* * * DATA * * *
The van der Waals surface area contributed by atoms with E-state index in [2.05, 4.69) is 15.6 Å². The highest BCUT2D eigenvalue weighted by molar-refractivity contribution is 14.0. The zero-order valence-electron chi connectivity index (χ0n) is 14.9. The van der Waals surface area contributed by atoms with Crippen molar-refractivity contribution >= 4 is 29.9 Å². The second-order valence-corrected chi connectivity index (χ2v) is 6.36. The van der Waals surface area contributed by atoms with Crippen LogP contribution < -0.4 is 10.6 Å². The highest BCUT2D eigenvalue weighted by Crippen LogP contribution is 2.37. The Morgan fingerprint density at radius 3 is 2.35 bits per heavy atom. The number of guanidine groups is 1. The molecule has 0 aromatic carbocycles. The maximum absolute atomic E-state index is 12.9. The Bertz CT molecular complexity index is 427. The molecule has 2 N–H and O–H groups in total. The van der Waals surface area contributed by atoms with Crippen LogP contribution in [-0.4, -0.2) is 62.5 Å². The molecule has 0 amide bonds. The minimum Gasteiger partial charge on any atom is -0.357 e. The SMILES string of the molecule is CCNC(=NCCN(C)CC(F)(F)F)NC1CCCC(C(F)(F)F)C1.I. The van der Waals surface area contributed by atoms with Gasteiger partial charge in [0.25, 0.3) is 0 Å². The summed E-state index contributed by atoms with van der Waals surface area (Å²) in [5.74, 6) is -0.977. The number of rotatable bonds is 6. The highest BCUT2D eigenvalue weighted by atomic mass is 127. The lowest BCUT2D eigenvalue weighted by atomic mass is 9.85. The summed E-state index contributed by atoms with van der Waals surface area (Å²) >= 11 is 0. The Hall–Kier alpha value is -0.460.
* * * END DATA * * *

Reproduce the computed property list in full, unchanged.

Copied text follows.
The van der Waals surface area contributed by atoms with E-state index in [2.05, 4.69) is 15.6 Å². The highest BCUT2D eigenvalue weighted by molar-refractivity contribution is 14.0. The zero-order valence-electron chi connectivity index (χ0n) is 14.9. The van der Waals surface area contributed by atoms with Crippen molar-refractivity contribution >= 4 is 29.9 Å². The second-order valence-corrected chi connectivity index (χ2v) is 6.36. The van der Waals surface area contributed by atoms with Crippen LogP contribution < -0.4 is 10.6 Å². The highest BCUT2D eigenvalue weighted by Crippen LogP contribution is 2.37. The Morgan fingerprint density at radius 3 is 2.35 bits per heavy atom. The number of guanidine groups is 1. The molecule has 0 aromatic carbocycles. The maximum absolute atomic E-state index is 12.9. The Bertz CT molecular complexity index is 427. The molecule has 2 N–H and O–H groups in total. The van der Waals surface area contributed by atoms with Crippen LogP contribution in [-0.4, -0.2) is 62.5 Å². The molecule has 0 amide bonds. The minimum Gasteiger partial charge on any atom is -0.357 e. The SMILES string of the molecule is CCNC(=NCCN(C)CC(F)(F)F)NC1CCCC(C(F)(F)F)C1.I. The van der Waals surface area contributed by atoms with Gasteiger partial charge in [0.25, 0.3) is 0 Å². The summed E-state index contributed by atoms with van der Waals surface area (Å²) in [5.74, 6) is -0.977. The number of rotatable bonds is 6. The highest BCUT2D eigenvalue weighted by atomic mass is 127. The lowest BCUT2D eigenvalue weighted by atomic mass is 9.85. The summed E-state index contributed by atoms with van der Waals surface area (Å²) >= 11 is 0. The Hall–Kier alpha value is -0.460.